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Understanding Primary Progressive Asphasia

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Understanding Primary Progressive Aphasia

• Primary Progressive Aphasia (PPA) is a rare neurological syndrome in which language capabilities become slowly and progressively impaired.

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• The syndrome of PPA has been defined by Mesulam and colleagues as a progressive disorder of language, with preservation of other mental functions and of activities of daily living, for at least two years. Primary progressive aphasia is not Alzheimer’s disease. Most people with PPA maintain ability to take care of themselves, pursue hobbies, and, in some instances, remain employed. The problem is a disorder of language; and signs and symptoms of other clinical syndromes are not found through tests routinely used to determine the presence of other conditions.

• PPA may take a number of forms, it commonly appears initially as a disorder of speaking (an articulatory problem), progressing to nearly total inability to speak in its most severe stage, while comprehension remains relatively preserved. A less common variety begins with impaired word finding and progressive deterioration of naming and comprehension, with relatively preserved articulation.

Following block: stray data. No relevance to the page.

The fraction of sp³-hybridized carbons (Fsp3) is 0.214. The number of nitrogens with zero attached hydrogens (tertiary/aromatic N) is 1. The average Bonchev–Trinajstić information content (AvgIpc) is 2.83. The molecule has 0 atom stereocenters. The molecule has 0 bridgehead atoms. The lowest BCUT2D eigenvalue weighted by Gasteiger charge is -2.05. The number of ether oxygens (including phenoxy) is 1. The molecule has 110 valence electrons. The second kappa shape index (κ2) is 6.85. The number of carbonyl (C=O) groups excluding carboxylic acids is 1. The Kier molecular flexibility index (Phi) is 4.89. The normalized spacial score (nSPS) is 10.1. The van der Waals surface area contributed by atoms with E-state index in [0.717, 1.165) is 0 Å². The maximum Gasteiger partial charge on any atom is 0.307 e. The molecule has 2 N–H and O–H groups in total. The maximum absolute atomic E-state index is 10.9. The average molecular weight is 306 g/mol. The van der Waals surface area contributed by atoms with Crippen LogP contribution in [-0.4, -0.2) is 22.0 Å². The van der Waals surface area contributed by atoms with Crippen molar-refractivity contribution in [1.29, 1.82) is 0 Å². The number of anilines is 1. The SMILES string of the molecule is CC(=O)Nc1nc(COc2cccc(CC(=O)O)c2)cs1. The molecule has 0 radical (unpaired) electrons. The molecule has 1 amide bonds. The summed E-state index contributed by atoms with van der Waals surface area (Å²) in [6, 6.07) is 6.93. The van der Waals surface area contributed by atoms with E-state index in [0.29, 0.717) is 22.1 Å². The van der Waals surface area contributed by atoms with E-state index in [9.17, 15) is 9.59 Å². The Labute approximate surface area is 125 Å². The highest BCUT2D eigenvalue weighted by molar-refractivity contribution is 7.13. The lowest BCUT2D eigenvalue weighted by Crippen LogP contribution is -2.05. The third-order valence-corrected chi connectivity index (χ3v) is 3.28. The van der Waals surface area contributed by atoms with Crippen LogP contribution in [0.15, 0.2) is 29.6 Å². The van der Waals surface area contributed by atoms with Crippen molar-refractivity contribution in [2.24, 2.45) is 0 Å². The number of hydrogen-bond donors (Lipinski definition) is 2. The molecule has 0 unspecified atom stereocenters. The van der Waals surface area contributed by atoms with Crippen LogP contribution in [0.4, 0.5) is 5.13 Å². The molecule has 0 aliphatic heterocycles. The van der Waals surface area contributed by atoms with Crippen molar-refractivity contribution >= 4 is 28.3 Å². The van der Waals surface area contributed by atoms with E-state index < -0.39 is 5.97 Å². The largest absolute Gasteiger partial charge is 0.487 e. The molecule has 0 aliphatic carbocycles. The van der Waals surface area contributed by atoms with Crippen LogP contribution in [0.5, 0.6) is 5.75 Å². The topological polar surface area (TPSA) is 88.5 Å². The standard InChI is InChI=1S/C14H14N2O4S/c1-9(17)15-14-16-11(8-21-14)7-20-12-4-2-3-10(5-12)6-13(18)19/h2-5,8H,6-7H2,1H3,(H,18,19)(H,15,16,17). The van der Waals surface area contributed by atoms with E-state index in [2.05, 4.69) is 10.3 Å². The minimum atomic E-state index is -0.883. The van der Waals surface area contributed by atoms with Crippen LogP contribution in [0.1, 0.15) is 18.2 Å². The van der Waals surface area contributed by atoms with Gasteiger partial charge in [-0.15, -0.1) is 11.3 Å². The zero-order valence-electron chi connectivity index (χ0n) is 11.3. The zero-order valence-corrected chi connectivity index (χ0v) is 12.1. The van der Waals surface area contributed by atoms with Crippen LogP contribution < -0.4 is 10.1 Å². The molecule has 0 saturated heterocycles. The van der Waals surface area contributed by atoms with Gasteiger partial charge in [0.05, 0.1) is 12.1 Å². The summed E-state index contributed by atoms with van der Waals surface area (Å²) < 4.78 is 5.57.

• Neurological disorders exist in which progressive deterioration of language is only one component of a broad, progressive decline of mental functions, including memory, attention, visuospatial skills, reasoning and the carrying out of complex motor activities. These diseases, such as Alzheimer’s disease, Pick’s disease and Creutzfeld-Jakob disease, should be excluded by appropriate neurologic examinations, when a person experiences progressive language decline.

Source: National Asphasia Association

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